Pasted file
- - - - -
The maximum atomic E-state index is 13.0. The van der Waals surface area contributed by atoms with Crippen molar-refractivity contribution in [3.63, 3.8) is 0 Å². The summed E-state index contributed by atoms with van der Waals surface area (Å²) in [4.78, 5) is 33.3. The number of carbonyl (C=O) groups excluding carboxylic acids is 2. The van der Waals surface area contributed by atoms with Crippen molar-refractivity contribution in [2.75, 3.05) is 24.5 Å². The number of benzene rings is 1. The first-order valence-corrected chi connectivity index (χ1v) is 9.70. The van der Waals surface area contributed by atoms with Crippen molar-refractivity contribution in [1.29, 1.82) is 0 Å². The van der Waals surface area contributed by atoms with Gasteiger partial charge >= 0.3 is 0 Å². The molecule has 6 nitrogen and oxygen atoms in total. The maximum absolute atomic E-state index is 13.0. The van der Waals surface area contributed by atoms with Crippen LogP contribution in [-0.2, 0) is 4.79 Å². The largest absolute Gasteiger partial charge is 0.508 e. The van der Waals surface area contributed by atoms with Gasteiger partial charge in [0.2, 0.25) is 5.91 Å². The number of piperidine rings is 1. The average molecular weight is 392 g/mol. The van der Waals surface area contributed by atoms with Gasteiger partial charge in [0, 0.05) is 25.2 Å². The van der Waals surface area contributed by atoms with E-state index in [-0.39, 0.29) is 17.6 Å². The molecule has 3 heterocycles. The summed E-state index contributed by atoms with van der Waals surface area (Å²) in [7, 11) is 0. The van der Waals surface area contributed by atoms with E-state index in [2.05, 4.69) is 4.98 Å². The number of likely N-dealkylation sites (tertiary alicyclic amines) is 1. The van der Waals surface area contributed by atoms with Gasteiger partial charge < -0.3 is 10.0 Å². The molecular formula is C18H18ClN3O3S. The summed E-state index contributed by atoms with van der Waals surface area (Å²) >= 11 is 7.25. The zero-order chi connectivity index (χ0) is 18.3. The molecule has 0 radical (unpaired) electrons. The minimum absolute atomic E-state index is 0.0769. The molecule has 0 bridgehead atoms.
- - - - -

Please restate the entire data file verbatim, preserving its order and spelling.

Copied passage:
The maximum atomic E-state index is 13.0. The van der Waals surface area contributed by atoms with Crippen molar-refractivity contribution in [3.63, 3.8) is 0 Å². The summed E-state index contributed by atoms with van der Waals surface area (Å²) in [4.78, 5) is 33.3. The number of carbonyl (C=O) groups excluding carboxylic acids is 2. The van der Waals surface area contributed by atoms with Crippen molar-refractivity contribution in [2.75, 3.05) is 24.5 Å². The number of benzene rings is 1. The first-order valence-corrected chi connectivity index (χ1v) is 9.70. The van der Waals surface area contributed by atoms with Crippen molar-refractivity contribution in [1.29, 1.82) is 0 Å². The van der Waals surface area contributed by atoms with Gasteiger partial charge >= 0.3 is 0 Å². The molecule has 6 nitrogen and oxygen atoms in total. The maximum absolute atomic E-state index is 13.0. The van der Waals surface area contributed by atoms with Crippen LogP contribution in [-0.2, 0) is 4.79 Å². The largest absolute Gasteiger partial charge is 0.508 e. The van der Waals surface area contributed by atoms with Gasteiger partial charge in [0.2, 0.25) is 5.91 Å². The number of piperidine rings is 1. The average molecular weight is 392 g/mol. The van der Waals surface area contributed by atoms with Gasteiger partial charge in [0, 0.05) is 25.2 Å². The van der Waals surface area contributed by atoms with E-state index in [-0.39, 0.29) is 17.6 Å². The molecule has 3 heterocycles. The summed E-state index contributed by atoms with van der Waals surface area (Å²) in [7, 11) is 0. The van der Waals surface area contributed by atoms with E-state index in [2.05, 4.69) is 4.98 Å². The number of likely N-dealkylation sites (tertiary alicyclic amines) is 1. The van der Waals surface area contributed by atoms with Gasteiger partial charge < -0.3 is 10.0 Å². The molecular formula is C18H18ClN3O3S. The summed E-state index contributed by atoms with van der Waals surface area (Å²) >= 11 is 7.25. The zero-order chi connectivity index (χ0) is 18.3. The molecule has 0 radical (unpaired) electrons. The minimum absolute atomic E-state index is 0.0769. The molecule has 0 bridgehead atoms.